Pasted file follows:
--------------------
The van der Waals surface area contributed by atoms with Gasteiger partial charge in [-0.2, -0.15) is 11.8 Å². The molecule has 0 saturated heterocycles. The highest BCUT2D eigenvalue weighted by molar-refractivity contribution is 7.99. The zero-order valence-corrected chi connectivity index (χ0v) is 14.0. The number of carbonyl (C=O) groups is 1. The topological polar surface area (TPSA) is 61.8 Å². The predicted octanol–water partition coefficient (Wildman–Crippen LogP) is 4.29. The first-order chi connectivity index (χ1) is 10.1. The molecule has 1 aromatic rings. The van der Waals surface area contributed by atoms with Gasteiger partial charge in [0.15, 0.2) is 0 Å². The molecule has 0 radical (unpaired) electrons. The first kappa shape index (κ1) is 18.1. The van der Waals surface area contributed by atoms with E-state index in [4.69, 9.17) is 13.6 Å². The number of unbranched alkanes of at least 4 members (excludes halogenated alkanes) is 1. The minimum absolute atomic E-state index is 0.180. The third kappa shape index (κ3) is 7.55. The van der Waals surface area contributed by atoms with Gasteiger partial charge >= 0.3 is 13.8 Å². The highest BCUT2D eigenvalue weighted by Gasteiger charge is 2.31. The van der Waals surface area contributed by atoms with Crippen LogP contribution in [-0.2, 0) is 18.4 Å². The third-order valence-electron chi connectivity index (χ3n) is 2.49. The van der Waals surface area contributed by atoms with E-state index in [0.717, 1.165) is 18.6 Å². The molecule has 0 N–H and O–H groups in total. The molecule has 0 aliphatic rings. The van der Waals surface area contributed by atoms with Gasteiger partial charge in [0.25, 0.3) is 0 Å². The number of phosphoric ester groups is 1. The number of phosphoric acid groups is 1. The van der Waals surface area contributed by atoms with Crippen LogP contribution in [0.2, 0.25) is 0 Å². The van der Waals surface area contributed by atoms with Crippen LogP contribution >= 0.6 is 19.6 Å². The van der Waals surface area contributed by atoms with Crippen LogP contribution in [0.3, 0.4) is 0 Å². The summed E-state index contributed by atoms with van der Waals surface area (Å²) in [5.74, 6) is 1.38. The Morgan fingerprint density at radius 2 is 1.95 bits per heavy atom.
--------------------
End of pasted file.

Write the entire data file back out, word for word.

The van der Waals surface area contributed by atoms with Gasteiger partial charge in [-0.2, -0.15) is 11.8 Å². The molecule has 0 saturated heterocycles. The highest BCUT2D eigenvalue weighted by molar-refractivity contribution is 7.99. The zero-order valence-corrected chi connectivity index (χ0v) is 14.0. The number of carbonyl (C=O) groups is 1. The topological polar surface area (TPSA) is 61.8 Å². The predicted octanol–water partition coefficient (Wildman–Crippen LogP) is 4.29. The first-order chi connectivity index (χ1) is 10.1. The molecule has 1 aromatic rings. The van der Waals surface area contributed by atoms with Gasteiger partial charge in [0.15, 0.2) is 0 Å². The molecule has 0 radical (unpaired) electrons. The first kappa shape index (κ1) is 18.1. The van der Waals surface area contributed by atoms with E-state index in [4.69, 9.17) is 13.6 Å². The number of unbranched alkanes of at least 4 members (excludes halogenated alkanes) is 1. The minimum absolute atomic E-state index is 0.180. The third kappa shape index (κ3) is 7.55. The van der Waals surface area contributed by atoms with Gasteiger partial charge >= 0.3 is 13.8 Å². The highest BCUT2D eigenvalue weighted by Gasteiger charge is 2.31. The van der Waals surface area contributed by atoms with Crippen LogP contribution in [-0.2, 0) is 18.4 Å². The third-order valence-electron chi connectivity index (χ3n) is 2.49. The van der Waals surface area contributed by atoms with E-state index in [0.717, 1.165) is 18.6 Å². The molecule has 0 N–H and O–H groups in total. The molecule has 0 aliphatic rings. The van der Waals surface area contributed by atoms with Gasteiger partial charge in [0.25, 0.3) is 0 Å². The number of phosphoric ester groups is 1. The number of phosphoric acid groups is 1. The van der Waals surface area contributed by atoms with Crippen LogP contribution in [0.2, 0.25) is 0 Å². The van der Waals surface area contributed by atoms with Crippen LogP contribution >= 0.6 is 19.6 Å². The van der Waals surface area contributed by atoms with Crippen LogP contribution in [0.3, 0.4) is 0 Å². The summed E-state index contributed by atoms with van der Waals surface area (Å²) in [5.74, 6) is 1.38. The Morgan fingerprint density at radius 2 is 1.95 bits per heavy atom.